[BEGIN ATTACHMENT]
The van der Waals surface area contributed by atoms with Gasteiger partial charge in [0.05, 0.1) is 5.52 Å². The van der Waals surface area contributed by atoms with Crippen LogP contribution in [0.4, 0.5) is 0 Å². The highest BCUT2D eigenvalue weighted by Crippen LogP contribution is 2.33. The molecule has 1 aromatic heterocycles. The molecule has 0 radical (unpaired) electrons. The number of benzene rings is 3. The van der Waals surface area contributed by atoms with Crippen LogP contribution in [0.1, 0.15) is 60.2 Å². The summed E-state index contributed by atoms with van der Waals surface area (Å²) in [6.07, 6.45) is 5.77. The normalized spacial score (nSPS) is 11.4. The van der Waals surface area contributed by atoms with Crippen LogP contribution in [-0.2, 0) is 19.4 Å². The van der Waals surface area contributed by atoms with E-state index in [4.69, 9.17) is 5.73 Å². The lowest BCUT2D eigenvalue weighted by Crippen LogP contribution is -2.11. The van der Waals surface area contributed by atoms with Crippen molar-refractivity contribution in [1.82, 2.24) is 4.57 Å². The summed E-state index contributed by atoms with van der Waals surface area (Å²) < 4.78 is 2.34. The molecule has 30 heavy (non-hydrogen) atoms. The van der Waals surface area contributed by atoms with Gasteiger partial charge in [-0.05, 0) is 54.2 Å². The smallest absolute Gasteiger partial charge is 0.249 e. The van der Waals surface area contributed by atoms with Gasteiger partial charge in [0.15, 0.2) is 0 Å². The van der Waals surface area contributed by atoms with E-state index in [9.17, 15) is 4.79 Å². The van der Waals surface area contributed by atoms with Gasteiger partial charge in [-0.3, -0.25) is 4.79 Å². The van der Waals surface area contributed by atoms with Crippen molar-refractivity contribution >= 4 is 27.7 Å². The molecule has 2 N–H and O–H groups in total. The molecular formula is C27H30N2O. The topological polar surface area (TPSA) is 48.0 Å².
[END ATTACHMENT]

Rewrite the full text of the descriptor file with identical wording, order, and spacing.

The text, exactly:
The van der Waals surface area contributed by atoms with Gasteiger partial charge in [0.05, 0.1) is 5.52 Å². The van der Waals surface area contributed by atoms with Crippen LogP contribution in [0.4, 0.5) is 0 Å². The highest BCUT2D eigenvalue weighted by Crippen LogP contribution is 2.33. The molecule has 1 aromatic heterocycles. The molecule has 0 radical (unpaired) electrons. The number of benzene rings is 3. The van der Waals surface area contributed by atoms with Crippen LogP contribution in [0.1, 0.15) is 60.2 Å². The summed E-state index contributed by atoms with van der Waals surface area (Å²) in [6.07, 6.45) is 5.77. The normalized spacial score (nSPS) is 11.4. The van der Waals surface area contributed by atoms with Crippen LogP contribution in [-0.2, 0) is 19.4 Å². The van der Waals surface area contributed by atoms with E-state index in [4.69, 9.17) is 5.73 Å². The lowest BCUT2D eigenvalue weighted by Crippen LogP contribution is -2.11. The van der Waals surface area contributed by atoms with Crippen molar-refractivity contribution in [1.82, 2.24) is 4.57 Å². The summed E-state index contributed by atoms with van der Waals surface area (Å²) < 4.78 is 2.34. The molecule has 30 heavy (non-hydrogen) atoms. The van der Waals surface area contributed by atoms with Gasteiger partial charge in [-0.05, 0) is 54.2 Å². The smallest absolute Gasteiger partial charge is 0.249 e. The van der Waals surface area contributed by atoms with Gasteiger partial charge in [0.15, 0.2) is 0 Å². The van der Waals surface area contributed by atoms with E-state index in [9.17, 15) is 4.79 Å². The van der Waals surface area contributed by atoms with Gasteiger partial charge in [-0.3, -0.25) is 4.79 Å². The van der Waals surface area contributed by atoms with Crippen molar-refractivity contribution >= 4 is 27.7 Å². The molecule has 2 N–H and O–H groups in total. The molecular formula is C27H30N2O. The topological polar surface area (TPSA) is 48.0 Å².